Welcome to a blog now shared by one, two, um... four people. Wipe your shoes off on the mat and delve into the posts featuring rants, museum pictures, and some cool facts. Nerds of all kinds welcome.

Saturday, June 30, 2012

Paleo Interview #7: William Stout

Whew, we pulled off an interview for the month in just the nick of time! And with none other than William Stout. Stout is a great guy; he's an artist, designer, film producer, conservationist, and a researcher as well. His book The Dinosaurs is one of his most famous works, and Michael Crichton said he wrote Jurassic Park because of it. He's worked on films as well as murals for the San Diego Museum of Natural History and Disney. He's been in Prehistoric Times and he will also be at Comic-Con this year. Please give a warm round of virtual applause for William Stout!

Stout's zombie self-portrait.

1. Our mandatory question; when did you first get interested in dinosaurs (or other prehistoric life)?
When I was three years old my parents took me to see my very first movie at the Reseda Drive-in. It was a re-release of the original 1933 King Kong. Shortly after that I saw the Rites of Spring sequence from Fantasia on the Walt Disney television show. I think those events caused damage to me at a genetic level. I have been nuts about dinosaurs (and prehistoric life) ever since.

2. As noted in one of your books, you've done quite a bit of murals for the San Diego Museum of Natural History. For anyone who hasn't read this book, could you describe what the process is like?
Go to the Journal section of my website (www.williamstout.com) if you’d like to see a step-by-step (with commentary) examination of the painting of my two new murals for the San Diego Zoo (one depicts Pleistocene San Diego), from thumbnails to full size finish.

Briefly and simply, though, here’s my process: After the negotiations are over and the contracts are signed, I begin my designs with a series of thumbnail sketches. After I’ve got one I like, I draw up the design in scale (1” = 1’) to the final mural. I submit my pencil design to the museum (or zoo) for criticism and commentary. I keep doing this until we’re both satisfied. Then I do a same scale (or, as in the case of the twelve San Diego Natural History Museum murals, a quarter scale) painting to establish the color scheme. Once that is approved I begin work on the full size mural.

I block out the design in browns and umbers on my full size canvas, doing what is called a “value painting” --- a simple painting to establish the picture’s dark and light systems. When I’m happy with that, I lay in the “local color” (the average color of each object). Then, it becomes a simple matter of rendering each plant and animal in the picture until the mural is finished. After it's completed I have it professionally photographed. In the case of the SDNHM murals, the original paintings were installed directly on the museum walls using a clay adhesive. This special adhesive allows for the mural’s relatively easy removal in case a pipe inside the wall bursts (this happened not long after my murals were installed) or if the architecture changes.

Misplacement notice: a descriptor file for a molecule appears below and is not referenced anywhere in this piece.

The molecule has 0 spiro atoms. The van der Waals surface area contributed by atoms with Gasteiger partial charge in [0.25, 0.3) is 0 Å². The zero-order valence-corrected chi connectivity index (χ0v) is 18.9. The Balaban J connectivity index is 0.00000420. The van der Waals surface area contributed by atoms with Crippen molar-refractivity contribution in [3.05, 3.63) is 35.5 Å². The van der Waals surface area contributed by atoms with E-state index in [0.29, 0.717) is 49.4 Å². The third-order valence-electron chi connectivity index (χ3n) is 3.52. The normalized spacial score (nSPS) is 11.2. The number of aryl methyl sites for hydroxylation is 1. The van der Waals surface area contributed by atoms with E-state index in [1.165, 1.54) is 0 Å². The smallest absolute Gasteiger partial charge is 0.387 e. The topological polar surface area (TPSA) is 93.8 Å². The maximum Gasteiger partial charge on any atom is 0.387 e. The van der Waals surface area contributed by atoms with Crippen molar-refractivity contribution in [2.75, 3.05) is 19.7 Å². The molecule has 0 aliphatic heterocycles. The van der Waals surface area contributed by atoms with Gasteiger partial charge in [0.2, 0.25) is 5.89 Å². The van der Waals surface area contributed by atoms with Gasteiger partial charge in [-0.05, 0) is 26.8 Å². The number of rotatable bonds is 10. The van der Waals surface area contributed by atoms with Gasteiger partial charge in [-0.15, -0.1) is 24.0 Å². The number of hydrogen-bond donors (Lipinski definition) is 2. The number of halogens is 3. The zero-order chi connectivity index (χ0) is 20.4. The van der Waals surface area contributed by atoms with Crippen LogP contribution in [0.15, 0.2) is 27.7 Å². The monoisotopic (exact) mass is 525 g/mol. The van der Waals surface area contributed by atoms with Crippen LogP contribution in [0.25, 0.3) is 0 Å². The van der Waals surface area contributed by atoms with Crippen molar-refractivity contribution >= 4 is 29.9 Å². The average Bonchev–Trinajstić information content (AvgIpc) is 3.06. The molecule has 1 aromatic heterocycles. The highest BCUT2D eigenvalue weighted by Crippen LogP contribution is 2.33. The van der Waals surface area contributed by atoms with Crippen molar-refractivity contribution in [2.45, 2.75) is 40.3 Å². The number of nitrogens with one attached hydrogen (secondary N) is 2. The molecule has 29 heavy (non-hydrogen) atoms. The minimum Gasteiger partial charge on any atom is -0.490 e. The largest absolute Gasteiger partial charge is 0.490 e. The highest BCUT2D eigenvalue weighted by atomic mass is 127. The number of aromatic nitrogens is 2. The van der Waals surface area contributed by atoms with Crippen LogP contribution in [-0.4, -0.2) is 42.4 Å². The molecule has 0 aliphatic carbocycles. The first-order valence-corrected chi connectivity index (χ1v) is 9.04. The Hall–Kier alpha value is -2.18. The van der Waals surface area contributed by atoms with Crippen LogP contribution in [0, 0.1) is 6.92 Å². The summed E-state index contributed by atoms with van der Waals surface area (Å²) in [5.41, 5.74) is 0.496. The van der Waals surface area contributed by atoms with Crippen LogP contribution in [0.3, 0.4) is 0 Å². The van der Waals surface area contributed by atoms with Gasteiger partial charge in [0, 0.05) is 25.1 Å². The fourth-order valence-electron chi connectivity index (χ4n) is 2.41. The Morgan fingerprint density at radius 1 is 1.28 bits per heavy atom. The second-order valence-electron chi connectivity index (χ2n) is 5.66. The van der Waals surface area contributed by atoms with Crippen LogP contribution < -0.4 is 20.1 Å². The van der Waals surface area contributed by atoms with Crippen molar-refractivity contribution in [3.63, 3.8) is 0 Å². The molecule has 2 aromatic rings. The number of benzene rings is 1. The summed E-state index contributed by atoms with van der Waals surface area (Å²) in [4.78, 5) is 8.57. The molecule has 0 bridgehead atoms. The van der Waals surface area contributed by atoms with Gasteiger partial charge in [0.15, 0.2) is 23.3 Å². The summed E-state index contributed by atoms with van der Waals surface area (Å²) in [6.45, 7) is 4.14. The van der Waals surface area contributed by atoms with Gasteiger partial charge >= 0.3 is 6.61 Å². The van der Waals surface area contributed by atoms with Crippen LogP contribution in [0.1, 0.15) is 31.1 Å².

3. How does it feel to have your artwork on public display in a museum?
It’s an incredible feeling; these paintings are a huge part of my artistic legacy, to be examined, savored and enjoyed by the public forever --- hopefully, just the way I examine, savor and enjoy Charles R. Knight’s work.

4. How long does it generally take to finish a piece?
That varies depending upon a number of factors like size, complexity, deadline and style. My Pliocene Bay mural for the SDNHM is my largest (14’ x 34’), most complex mural. It took about five months to paint once the design was approved by the museum.

5. You also do quite a bit of artwork that doesn't feature prehistoric life, such as your fantasy artwork. Do you prefer one over the other?
I love doing a variety of work, although, of everything I do, I like painting murals the best. I would be a pretty happy guy if I had nothing to do but paint murals the rest of my life.

6. Did you teach yourself or did someone teach you?
Both. I learned how to paint from studying the paintings and methods of Norman Rockwell and Frank Frazetta. I also attended the California Institute of the Arts (and got my Bachelor’s Degree there), majoring in Illustration. I studied privately with Harold Kramer, my best teacher at CalArts, for over twenty years. I also took a wildlife painting workshop with Bob Kuhn (his last). I am still constantly on the lookout for ways to make my paintings better.

7. Has anyone influenced your work?
I feel influenced by all the good stuff I’ve ever seen. My earliest influences were Carmine Infantino, Gil Kane and Murphy Anderson. Then Frank Frazetta, Wally Wood, Roy Krenkel and Al Williamson. Also Harold Foster, Moebius, Russ Manning, Harvey Kurtzman, Will Elder, Alex Toth, Robert Crumb and Will Eisner. That list is just the main comics guys who have influenced me.